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Poem-a-Day

Swatting Flies

SWATTING FLIES

You think of yourself as having been a sweet boy,
The kind of kid who wouldn’t hurt a fly,
But let us not forget that in summer
You kept a swatter nearby.

You liked the feel of the looped wire handle
In your hand, how easy it was
To wield, light and nimble
As a riding crop.

The business end was a square of blue
Plastic mesh, perforated to let
The air pass through
So that in the act of wrath
You wouldn’t fan the fly to safety.

Most days the killing you did was passive.
Sometimes you even swatted your own bare calf,
Leaving a red welt you felt vanish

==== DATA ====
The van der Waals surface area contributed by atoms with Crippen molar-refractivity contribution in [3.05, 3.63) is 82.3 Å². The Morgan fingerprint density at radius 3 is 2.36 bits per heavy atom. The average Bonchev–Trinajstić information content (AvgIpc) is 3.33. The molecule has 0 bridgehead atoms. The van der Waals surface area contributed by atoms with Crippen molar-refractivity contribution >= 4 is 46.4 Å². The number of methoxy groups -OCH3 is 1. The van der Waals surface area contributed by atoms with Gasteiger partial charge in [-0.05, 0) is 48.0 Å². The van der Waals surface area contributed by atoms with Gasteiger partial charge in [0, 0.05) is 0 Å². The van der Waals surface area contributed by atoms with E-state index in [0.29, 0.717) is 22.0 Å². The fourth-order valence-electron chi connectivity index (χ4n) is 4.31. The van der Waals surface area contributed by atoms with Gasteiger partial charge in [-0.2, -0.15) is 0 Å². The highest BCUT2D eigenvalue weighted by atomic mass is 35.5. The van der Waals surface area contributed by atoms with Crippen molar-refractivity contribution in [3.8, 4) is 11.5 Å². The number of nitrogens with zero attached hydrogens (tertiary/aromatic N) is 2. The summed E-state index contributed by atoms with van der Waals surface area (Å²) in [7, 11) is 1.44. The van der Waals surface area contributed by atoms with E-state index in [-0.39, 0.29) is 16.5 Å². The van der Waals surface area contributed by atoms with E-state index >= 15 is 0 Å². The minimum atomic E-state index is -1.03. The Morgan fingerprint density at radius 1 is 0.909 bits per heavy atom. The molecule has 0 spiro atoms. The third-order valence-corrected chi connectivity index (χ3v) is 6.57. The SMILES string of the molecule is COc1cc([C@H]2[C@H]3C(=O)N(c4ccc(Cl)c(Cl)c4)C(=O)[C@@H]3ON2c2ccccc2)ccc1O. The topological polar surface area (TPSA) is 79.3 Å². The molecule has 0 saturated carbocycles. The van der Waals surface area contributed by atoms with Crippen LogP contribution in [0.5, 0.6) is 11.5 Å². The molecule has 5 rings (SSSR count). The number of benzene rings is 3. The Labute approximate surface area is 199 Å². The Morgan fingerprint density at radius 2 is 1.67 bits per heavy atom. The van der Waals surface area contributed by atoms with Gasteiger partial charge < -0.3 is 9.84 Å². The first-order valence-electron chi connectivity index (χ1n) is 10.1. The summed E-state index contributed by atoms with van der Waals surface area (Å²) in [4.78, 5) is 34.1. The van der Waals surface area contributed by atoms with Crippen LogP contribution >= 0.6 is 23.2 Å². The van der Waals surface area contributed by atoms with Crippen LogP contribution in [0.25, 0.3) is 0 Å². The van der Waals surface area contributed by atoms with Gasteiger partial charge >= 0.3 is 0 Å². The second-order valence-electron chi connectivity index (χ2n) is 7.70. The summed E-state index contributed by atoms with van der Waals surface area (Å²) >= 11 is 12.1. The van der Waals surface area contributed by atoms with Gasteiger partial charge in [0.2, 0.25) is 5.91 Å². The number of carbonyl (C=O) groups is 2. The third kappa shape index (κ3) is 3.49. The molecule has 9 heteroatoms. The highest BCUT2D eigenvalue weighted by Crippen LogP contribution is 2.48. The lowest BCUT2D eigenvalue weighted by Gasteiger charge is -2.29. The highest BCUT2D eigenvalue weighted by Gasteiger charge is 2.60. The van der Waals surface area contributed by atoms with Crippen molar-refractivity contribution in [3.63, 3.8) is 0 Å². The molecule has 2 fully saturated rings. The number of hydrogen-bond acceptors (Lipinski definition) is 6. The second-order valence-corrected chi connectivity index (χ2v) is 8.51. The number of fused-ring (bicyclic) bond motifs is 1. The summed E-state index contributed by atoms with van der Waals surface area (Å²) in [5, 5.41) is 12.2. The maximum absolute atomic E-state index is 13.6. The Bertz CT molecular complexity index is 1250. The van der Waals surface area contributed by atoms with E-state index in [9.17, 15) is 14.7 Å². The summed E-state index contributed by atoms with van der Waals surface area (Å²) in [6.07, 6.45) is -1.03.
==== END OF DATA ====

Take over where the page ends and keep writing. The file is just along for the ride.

Like the ring of water
Evaporating off the armrest of the chair
In which you sat reading LORD OF THE FLIES.

But don’t you remember those afternoons
Some fury the catalyst of which
You only dimly understood
Incited you to slaughter?

Then you would have no mercy
For those who wrung their hands
Among the breadcrumbs,
Pleading for you to take pity on them,
Or the ones you found making love
On the windowsills in the upstairs
Bedrooms where they had believed
They would be safe.

All that stopped you was when
The blue square grew
So clogged with the dead
The living felt a breath of air
That made them take flight
Like men who’ve just sat down to eat
When the phone rings, someone calling
To tell them to flee the house,
Leaving their plates of steaming food
To the flies to enjoy in the time
They have left before the blast.
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